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Who I AM

  • I'm a creator, entrepreneur, author of DREAM YEAR, and aspiring novelist. My wife Ainsley and I live in Virginia Beach with our five kids Wyatt, Dylan, Cody, Annie & Millie

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Comments

Yeah I don't know how I got lucky - must be my network, but I find it extremely helpful when:
-i'm working up a design and need feedback (or they need it from me)
-i'm thinking through communications principles/standards and need to float it by my peeps (or them me)

on the personal side, it's an amazing way for my best friend and i to be closely connected, since she in in Minneapolis, MN and I'm in Erie, PA. :-(

It definitely does take discipline for me though. I can't always be checking it, and I need Tweetdeck to eliminate the noise and chatter so I can focus on the people/things I need to.

also, i really need to read my comments before i post them. went caveman up there a couple of times!!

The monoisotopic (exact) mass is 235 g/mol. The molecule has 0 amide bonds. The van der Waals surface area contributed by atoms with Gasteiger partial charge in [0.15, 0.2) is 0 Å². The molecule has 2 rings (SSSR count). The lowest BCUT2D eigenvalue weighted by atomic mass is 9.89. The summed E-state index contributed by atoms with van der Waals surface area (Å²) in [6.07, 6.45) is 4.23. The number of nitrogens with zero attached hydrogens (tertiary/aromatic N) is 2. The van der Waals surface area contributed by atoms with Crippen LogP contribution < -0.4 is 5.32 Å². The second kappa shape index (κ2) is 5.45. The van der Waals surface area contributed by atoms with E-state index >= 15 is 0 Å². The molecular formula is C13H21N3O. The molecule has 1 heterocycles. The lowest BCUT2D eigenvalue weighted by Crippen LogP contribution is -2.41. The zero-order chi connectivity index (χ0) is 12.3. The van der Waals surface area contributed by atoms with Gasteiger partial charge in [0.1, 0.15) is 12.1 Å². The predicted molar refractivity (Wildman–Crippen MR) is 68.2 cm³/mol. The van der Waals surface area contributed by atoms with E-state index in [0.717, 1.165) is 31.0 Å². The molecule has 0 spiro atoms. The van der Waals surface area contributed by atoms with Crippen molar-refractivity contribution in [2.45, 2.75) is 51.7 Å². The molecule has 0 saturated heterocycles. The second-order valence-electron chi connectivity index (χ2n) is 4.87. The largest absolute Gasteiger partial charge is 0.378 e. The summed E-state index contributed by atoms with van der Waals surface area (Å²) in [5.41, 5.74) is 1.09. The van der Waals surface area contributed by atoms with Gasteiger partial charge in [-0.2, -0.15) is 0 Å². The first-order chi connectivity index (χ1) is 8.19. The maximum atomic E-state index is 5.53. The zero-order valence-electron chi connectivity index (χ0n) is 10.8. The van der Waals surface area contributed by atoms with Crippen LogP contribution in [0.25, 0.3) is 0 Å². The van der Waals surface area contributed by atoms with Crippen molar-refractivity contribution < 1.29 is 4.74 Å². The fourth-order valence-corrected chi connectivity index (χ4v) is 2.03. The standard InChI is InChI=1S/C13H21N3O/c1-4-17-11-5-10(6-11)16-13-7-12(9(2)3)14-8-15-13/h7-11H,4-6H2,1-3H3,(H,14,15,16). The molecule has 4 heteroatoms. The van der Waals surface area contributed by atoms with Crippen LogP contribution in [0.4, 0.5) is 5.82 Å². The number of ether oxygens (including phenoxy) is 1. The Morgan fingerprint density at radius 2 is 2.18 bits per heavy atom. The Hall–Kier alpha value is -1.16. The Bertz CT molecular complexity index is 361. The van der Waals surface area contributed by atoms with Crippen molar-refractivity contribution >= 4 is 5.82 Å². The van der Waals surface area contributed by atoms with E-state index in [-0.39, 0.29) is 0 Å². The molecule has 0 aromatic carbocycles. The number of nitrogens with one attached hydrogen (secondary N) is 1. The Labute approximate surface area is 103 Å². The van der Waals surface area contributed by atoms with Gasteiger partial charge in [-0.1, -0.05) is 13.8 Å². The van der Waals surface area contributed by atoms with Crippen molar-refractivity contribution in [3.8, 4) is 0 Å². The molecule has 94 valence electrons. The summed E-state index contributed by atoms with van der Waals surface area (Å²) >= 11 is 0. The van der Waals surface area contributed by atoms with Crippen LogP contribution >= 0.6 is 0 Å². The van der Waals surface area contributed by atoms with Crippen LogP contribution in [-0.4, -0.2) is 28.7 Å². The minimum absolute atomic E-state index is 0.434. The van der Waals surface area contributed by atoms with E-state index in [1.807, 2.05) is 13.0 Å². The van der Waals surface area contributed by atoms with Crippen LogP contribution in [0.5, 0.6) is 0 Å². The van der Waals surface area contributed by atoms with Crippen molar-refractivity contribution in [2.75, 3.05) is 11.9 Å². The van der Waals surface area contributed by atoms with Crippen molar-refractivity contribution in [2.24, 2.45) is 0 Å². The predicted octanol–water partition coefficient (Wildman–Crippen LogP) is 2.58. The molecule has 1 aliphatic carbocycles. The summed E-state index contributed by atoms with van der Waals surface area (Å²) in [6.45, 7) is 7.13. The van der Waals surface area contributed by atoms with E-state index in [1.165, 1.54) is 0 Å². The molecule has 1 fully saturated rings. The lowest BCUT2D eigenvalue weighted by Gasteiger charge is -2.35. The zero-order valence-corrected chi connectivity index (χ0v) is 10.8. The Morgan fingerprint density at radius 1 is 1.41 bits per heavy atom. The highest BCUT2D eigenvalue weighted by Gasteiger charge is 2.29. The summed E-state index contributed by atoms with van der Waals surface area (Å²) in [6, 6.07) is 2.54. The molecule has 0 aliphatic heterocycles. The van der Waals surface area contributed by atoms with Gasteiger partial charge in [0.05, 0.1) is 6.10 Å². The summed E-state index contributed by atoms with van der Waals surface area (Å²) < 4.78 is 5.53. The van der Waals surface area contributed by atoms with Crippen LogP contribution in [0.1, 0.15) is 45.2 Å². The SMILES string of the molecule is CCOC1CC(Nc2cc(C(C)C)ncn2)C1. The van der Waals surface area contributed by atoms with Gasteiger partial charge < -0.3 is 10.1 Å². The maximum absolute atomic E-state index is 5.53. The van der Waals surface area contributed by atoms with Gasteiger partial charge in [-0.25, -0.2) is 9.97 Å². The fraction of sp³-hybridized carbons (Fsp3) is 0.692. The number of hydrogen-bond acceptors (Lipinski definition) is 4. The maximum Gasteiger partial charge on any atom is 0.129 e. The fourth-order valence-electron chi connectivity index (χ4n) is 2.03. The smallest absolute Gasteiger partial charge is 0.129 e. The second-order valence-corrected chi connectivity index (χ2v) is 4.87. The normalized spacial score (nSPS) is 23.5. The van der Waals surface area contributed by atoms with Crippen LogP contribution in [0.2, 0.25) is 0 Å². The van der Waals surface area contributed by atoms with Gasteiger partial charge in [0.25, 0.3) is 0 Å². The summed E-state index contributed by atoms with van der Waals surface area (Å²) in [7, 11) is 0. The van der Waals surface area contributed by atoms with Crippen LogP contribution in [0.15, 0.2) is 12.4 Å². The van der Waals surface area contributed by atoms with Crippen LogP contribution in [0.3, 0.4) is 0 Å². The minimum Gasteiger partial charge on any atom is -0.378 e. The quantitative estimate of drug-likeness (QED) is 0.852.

maybe it's because i hate small talk.

i think these are such true words for many, if not most of us. i'm on that end of Twitter that does a lot more "following" than communicating, and it absorbs SO much time. i can see where it's created a sense of disillusionment, where i'm constantly keeping reality in a state of checks n' balances.

i know that Twitter is being used for the universal good, i just wonder sometimes what the long-term effects of its rapid progressiveness will be.

It hasn't been a huge time sink for me yet. I use TwitterBar, which allows me to post to twitter directly from my browser address bar. As a result, it only takes me a couple seconds to post throughout the day (since my browser is usually open throughout the day).

I don't interact with others as much as I should, but I'm working on it. For me, I've just set aside 15 minutes or so to reply to all my replies and comment on what others are saying. I'll usually set a time limit for myself. That way, no matter how much I've done, I'm stop when my time's up.